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It certainly sounds like the problem is with the body and not the suspect lens. It sounds like the body's RF and/or the RF's gear are where the issue lies.

Have you tried to collimate this lens on the other body?
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Old 11-30-2015   #3
eckmanmj
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Quote:
Originally Posted by Dwig View Post
It certainly sounds like the problem is with the body and not the suspect lens. It sounds like the body's RF and/or the RF's gear are where the issue lies.

Have you tried to collimate this lens on the other body?
I was going to try, but the other body is in terrible condition. Even if I were to get it right, I wouldnt want to use the other one. The C3 I am trying to get going is in immaculate condition and has new leather applied to it. Everything about it is perfect, except this stupid focus issue.

I am 100% sure the issue is not with the rangefinder as I can see that focus is incorrect using the other camera.

I would tend to agree that the last remaining variable is the body, but I just don't know what could be wrong. Theres simply nothing else in the body that could be out of spec. Theres no glass element in the body, so nothing that the body would be incorrectly changing.

So frustrating!
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Old 12-02-2015   #4
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I was able to resolve my problem on my own. Here is what I had to do:

Argus C3 Focus Calibration Update:

I was able to finally get the focus correct on my Argus C3. I found a junk C3 that I had and compared it to my other one and found some interesting things that I have never seen anyone say online before.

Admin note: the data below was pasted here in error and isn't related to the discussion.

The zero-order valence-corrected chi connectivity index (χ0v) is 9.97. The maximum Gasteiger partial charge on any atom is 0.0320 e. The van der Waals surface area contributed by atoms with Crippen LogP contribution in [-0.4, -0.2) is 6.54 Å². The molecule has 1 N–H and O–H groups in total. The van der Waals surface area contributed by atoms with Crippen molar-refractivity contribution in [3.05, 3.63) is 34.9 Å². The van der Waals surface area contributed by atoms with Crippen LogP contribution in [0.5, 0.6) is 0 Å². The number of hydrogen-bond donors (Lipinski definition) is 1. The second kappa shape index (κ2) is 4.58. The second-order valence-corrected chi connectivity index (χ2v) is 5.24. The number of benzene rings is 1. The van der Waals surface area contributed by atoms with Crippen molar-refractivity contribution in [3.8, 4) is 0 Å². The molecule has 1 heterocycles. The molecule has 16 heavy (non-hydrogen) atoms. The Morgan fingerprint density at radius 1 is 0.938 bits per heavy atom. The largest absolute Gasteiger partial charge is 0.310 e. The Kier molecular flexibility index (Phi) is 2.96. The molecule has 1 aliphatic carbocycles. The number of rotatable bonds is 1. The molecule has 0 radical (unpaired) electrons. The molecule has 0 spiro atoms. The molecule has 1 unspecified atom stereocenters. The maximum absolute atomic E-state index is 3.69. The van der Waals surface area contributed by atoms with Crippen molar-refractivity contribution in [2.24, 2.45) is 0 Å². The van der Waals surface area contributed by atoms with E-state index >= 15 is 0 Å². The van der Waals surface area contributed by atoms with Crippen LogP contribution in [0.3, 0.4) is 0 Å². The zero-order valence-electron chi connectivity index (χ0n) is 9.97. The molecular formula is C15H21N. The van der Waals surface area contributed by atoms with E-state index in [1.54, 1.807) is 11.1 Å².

In the pictures below, my "main" C3 is actually a Matchmatic from 1958 (I put blue and black leather on it). The "junk" C3 here has a serial number that dates it to 1948.

The first thing I did was check focus on the 1948 C3 with its lens and it was perfect. I didn't have to do anything. So I took the lens from the 1948 and put it on the 1958 body and then I saw the problem.

The threads in the body of the C3 are not the same between all models. The starting spot on the threads is in a different orientation between the two models. Perhaps this is something that Argus purposely changed when they released the Matchmatic variant, or maybe its just something that is different between all C3s. I'd need to see more examples to know for sure.

If you look at the first three pictures below (the ones without a lens mounted), you can see that the top thread on the blue camera starts around the 8 o'clock position on the lens mount (picture 1). On the black camera however, it starts around the 2 o'clock position (picture 2). Looking at the black camera around the 8 o'clock position, you can clearly see this isn't where the thread begins (picture 3).

I confirmed this by taking the lens from the black camera, and mounting it to both bodies. In pictures 4 and 5, I screwed the lens as far tight as it would go, and you can see the orientation of the lens is completely different. This tells me that while the thread size and pitch is the same, the orientation of the threads is not. This would be like mounting an LTM or M42 lens on a different body and it being upside down.
The thing is, I wasn't trying to use the 1948 lens on the 1958 body, I wanted to use the 1958 lens on the 1958 body. When you clean an Argus C3 lens, the first step is to separate the helical. There is one screw holding the "back" and "front" of the lens together (in the 5th picture, is the screw directly in front of the brass idler gear mount). Remove this screw and the two halves separate. When screwing the front and back together, the helical has about 5 or 6 starting points to the threads and only 1 is right.

If you pay attention to the orientation of the screw in picture 5, it must be right in front of the brass idler gear mount to be correctly focused. No other position of this screw will allow the lens to focus to infinity.